Biography of Alfred Tennyson
Alfred Tennyson was born into an old Lincolnshire family and was the fourth of twelve children. He went to school with Frederick and Charles, two of his brothers, in 1815 at Louth grammar school. Tennyson left school in 1820 as he was unhappy but under difficult conditions his father gave him a broad education. Before he had reached his teens he had already written in the styles of Sir Walter Scott, Alexander Pope and John Milton. As Tennyson lived in the countryside he included a lot of his surroundings in his poems. In 1821 he wrote a 6000 line poem and in 1824 he wrote "The Devil and the Lady."
Alfred and Charles joined Frederick at Trinity College at Cambridge in 1827. At this time Alfred found Arthur Hallum who then became the best friend of his life and with his brother Charles, they composed a book of poems called "Poems by two Brothers."
Alfred with his new friend became a member of the Apostles that were a group of people with high intellectual interests. As he was in this club his reputation for writing excellent poems increased dramatically. In 1829, Tennyson won the chancellor's gold medal with the poem named Timbuctoo.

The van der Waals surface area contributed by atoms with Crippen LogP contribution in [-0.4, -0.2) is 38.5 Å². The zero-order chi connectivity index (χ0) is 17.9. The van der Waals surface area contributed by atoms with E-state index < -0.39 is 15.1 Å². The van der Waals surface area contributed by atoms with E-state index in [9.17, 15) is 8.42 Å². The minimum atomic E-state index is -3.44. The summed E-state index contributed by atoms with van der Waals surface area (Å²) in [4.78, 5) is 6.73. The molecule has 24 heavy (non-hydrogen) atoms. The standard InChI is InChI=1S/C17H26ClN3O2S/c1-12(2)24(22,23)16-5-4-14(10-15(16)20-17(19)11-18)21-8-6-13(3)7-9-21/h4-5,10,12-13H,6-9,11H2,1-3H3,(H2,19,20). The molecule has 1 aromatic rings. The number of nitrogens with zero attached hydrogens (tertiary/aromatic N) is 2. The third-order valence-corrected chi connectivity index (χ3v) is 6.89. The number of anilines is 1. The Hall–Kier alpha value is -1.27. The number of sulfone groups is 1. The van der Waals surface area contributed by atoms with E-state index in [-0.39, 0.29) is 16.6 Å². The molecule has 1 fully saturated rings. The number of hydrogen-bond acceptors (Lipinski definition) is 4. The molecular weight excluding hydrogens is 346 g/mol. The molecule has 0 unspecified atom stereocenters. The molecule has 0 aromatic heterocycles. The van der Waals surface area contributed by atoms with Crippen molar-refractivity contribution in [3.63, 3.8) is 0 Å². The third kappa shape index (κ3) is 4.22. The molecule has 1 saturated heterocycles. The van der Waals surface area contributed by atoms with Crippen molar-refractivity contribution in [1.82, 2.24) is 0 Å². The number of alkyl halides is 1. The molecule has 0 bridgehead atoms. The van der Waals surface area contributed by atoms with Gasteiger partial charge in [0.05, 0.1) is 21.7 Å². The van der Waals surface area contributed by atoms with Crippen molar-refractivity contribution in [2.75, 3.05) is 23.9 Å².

In 1831 when Alfred's father died, he also discovered that his father had a few debts. With the help of his grandfather, Alfred was able to make financial arrangements. As a result of his father's death, Alfred decided to leave Cambridge without a degree.
Tennyson went in a bit of a slump in 1833 as his best friend Arthur Hallum died. His brothers Edward, Charles and Septimus were suffering from a mental disorder and his work wasn't at his best. At this time he also published another book of poems named "Poems" which...